Someone like Harris might deny that the subjects were free at any point to choose for a purpose. However, Libet would not want to embrace this position. For example, he sought to preserve the subjects’ freedom by maintaining that they were consciously free to choose purposefully to veto the earlier “decisions” to move their fingers. But if they were consciously free to choose to do this, why were they not consciously free at some earlier point to choose to make true or false reports?
At this juncture, it is relevant to point out, as others have done, that it is not at all clear exactly what Libet was asking his subjects to report. He indiscriminately describes what they were reporting as an urge, a wish, a desire, an intention, a decision, and a choice. However, these terms express different concepts. Neither an urge nor a wish nor a desire is identical with a choice (I will assume that a choice is a decision) or the intention that follows the making of a choice. An urge or a desire is the basis of a reason to choose, and while an agent is passive with respect to both the coming to have a desire and the reason to act that is based on it, a choice is a mental action. If the subjects were reporting the occurrence of a desire, a wish, or an urge, then there would be nothing problematic about the discovery of brain activity several hundred milliseconds earlier that caused the arising of an event of this kind because it is not a choice made by its subject.
Finally, the experimental work of neuroscientists like Libet raises an issue about explanation and its scope beyond the laboratory. Libet concludes that his subjects were caused to consciously urge, decide, desire, wish, intend, or whatever to move their fingers by earlier blind and unconscious brain events. Harris writes that the findings of Libet and others “are difficult to reconcile with the sense that we are the conscious authors of our actions” (9). Are we, then, to conclude from this experimental work that all of our conscious “actions” are ultimately and completely the effects of blind, unconscious brain events? Chun Siong Soon, et al. write that “we directly investigated which regions of the brain predetermine conscious intentions and the time at which they start shaping motor decision” (543) (see endnote 2). In the very next sentence, they write that “subjects . . . gave [their] informed written consent” (543) to participate in the experiment, the implication being that the subjects’ participation was consciously purposeful in nature. But how was their written consent “informed,” if it was ultimately completely explicable in terms of blind causes? And what about the paper by Soon et al.? Is it really plausible to think that blind, purposeless processes in the authors’ brains ultimately completely explained the intelligible sequences of marks on pieces of paper that constituted a description and analysis of their experimental work? And Libet’s writing of his book Mind Time? Is it ultimately completely explicable without any reference to a purpose for which he wrote it? What about the explanation for Harris’ own book? It would be interesting to read what Harris thinks about this issue.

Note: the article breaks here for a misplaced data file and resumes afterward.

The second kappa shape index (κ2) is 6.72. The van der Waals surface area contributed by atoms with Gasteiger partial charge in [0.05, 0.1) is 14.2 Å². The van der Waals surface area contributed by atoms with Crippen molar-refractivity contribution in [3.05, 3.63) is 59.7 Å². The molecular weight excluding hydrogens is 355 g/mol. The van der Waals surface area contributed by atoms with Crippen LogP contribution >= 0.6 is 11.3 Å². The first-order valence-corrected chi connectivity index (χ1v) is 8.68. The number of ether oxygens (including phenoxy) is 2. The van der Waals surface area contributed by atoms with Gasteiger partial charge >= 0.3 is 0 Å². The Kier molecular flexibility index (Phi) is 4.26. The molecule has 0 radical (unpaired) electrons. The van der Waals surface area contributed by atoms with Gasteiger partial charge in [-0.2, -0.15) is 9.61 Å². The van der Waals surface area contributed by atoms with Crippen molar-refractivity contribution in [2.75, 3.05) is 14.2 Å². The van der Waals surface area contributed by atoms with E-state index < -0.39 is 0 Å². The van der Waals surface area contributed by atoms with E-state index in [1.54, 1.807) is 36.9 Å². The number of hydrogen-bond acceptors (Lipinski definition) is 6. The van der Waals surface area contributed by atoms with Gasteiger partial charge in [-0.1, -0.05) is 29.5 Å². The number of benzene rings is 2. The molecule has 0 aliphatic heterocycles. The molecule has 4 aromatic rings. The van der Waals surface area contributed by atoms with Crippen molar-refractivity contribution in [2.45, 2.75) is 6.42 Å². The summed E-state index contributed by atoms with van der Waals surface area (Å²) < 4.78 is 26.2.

Free Will is an enjoyable book, but it should be read with care. It often mischaracterizes free will and fails to provide any convincing arguments against its reality. That it fails in this regard is not an insignificant point. After all, if we as ordinary people are mistaken about possessing libertarian freedom, then, as Harris emphasizes, what we believe about moral responsibility, praise and blame, and reward and punishment is also mistaken. In other words, much of what we ordinarily believe crumbles. This includes theological beliefs, which is another kind of belief that Harris is fond of attacking. For example, any plausible explanation of evil in the world will have to invoke some version of what is known as the free-will defense, which maintains that at least some of the evil in the world is explained by the purposeful free choices of human, and perhaps non-human, beings.
I would like to praise Harris for writing Free Will. I think he deserves it. But he would probably tell me that he only did what his genes, political and economic background, etc. causally determined him to do. Therefore, no praise is deserved. I think it best to leave the matter there.